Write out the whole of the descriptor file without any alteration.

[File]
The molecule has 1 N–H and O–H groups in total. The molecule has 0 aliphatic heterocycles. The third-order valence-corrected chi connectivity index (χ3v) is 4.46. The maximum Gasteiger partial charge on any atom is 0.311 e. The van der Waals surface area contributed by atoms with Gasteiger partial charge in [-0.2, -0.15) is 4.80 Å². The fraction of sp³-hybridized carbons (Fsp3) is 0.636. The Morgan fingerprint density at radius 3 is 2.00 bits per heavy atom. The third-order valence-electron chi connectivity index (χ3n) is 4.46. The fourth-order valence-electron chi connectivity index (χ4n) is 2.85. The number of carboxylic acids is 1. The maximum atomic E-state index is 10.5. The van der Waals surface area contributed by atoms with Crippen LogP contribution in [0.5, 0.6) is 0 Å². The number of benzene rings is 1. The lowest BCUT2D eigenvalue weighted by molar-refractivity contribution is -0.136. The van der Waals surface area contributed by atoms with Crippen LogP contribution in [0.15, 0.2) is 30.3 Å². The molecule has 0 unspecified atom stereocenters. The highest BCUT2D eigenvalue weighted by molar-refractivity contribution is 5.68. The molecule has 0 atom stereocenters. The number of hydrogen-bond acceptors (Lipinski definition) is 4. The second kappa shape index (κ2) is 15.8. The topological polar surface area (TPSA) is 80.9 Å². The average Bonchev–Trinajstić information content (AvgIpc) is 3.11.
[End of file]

The molecule has 1 N–H and O–H groups in total. The molecule has 0 aliphatic heterocycles. The third-order valence-corrected chi connectivity index (χ3v) is 4.46. The maximum Gasteiger partial charge on any atom is 0.311 e. The van der Waals surface area contributed by atoms with Gasteiger partial charge in [-0.2, -0.15) is 4.80 Å². The fraction of sp³-hybridized carbons (Fsp3) is 0.636. The Morgan fingerprint density at radius 3 is 2.00 bits per heavy atom. The third-order valence-electron chi connectivity index (χ3n) is 4.46. The fourth-order valence-electron chi connectivity index (χ4n) is 2.85. The number of carboxylic acids is 1. The maximum atomic E-state index is 10.5. The van der Waals surface area contributed by atoms with Crippen LogP contribution in [0.5, 0.6) is 0 Å². The number of benzene rings is 1. The lowest BCUT2D eigenvalue weighted by molar-refractivity contribution is -0.136. The van der Waals surface area contributed by atoms with Crippen LogP contribution in [0.15, 0.2) is 30.3 Å². The molecule has 0 unspecified atom stereocenters. The highest BCUT2D eigenvalue weighted by molar-refractivity contribution is 5.68. The molecule has 0 atom stereocenters. The number of hydrogen-bond acceptors (Lipinski definition) is 4. The second kappa shape index (κ2) is 15.8. The topological polar surface area (TPSA) is 80.9 Å². The average Bonchev–Trinajstić information content (AvgIpc) is 3.11.